All of this information can be collected from other club members, it can start out like the tools articles did in the mid eighties where specific questions are asked concerning specific models. The club can get together a historical research committee ( I know there is one but I am still unclear on what they do ) that spends a few hours a month on sites like e-bay to collect data from original cars ( the information I have collected from people selling their cars on e-bay has been enormous ) or they can make personal phone calls to members and ask questions, explain what you are doing and again it is surprising what can be collected.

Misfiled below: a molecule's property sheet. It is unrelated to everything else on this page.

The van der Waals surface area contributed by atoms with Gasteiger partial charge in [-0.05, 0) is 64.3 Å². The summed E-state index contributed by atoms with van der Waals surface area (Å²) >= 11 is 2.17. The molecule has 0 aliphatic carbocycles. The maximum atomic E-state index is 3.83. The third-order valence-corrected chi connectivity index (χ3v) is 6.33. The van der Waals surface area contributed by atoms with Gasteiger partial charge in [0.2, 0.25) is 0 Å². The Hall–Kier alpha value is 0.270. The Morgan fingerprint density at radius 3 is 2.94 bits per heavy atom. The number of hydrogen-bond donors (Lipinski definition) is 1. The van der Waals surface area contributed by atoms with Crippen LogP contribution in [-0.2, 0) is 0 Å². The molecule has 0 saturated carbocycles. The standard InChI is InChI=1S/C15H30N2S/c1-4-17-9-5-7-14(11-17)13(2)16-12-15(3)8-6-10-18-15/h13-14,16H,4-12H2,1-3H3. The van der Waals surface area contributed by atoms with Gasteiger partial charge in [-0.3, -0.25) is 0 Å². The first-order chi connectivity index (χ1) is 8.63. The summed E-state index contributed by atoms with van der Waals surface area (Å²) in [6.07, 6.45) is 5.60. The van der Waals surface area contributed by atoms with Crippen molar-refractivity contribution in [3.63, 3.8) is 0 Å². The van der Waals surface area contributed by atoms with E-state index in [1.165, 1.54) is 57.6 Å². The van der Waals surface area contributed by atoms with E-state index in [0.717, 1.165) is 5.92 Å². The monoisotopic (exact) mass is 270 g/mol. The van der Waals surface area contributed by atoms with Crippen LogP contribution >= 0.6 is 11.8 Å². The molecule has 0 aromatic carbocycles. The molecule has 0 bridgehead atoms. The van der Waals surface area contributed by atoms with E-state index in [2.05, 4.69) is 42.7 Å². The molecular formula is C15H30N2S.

Bull wrote.......The age of the owners and generating interest in the younger set is a concern to all of us.........Is it? what are we really doing to give the younger generation the kick in the rear to join us. If it weren't for a select few ( and I am not going to name names because I am concerned that I would leave out a deserving individual ) on this forum than this place here would be dead or dying as well.

What will happen if John Keiser were no longer here on this forum?????

Makes me think.

So are we truly in this hobby for the preservation of these cars or are we in it for self glorification or personal gain. Our actions are the tell all

If you want to help the vendors that are repairing/reproducing these parts than help the people that are properly restoring the cars have the information.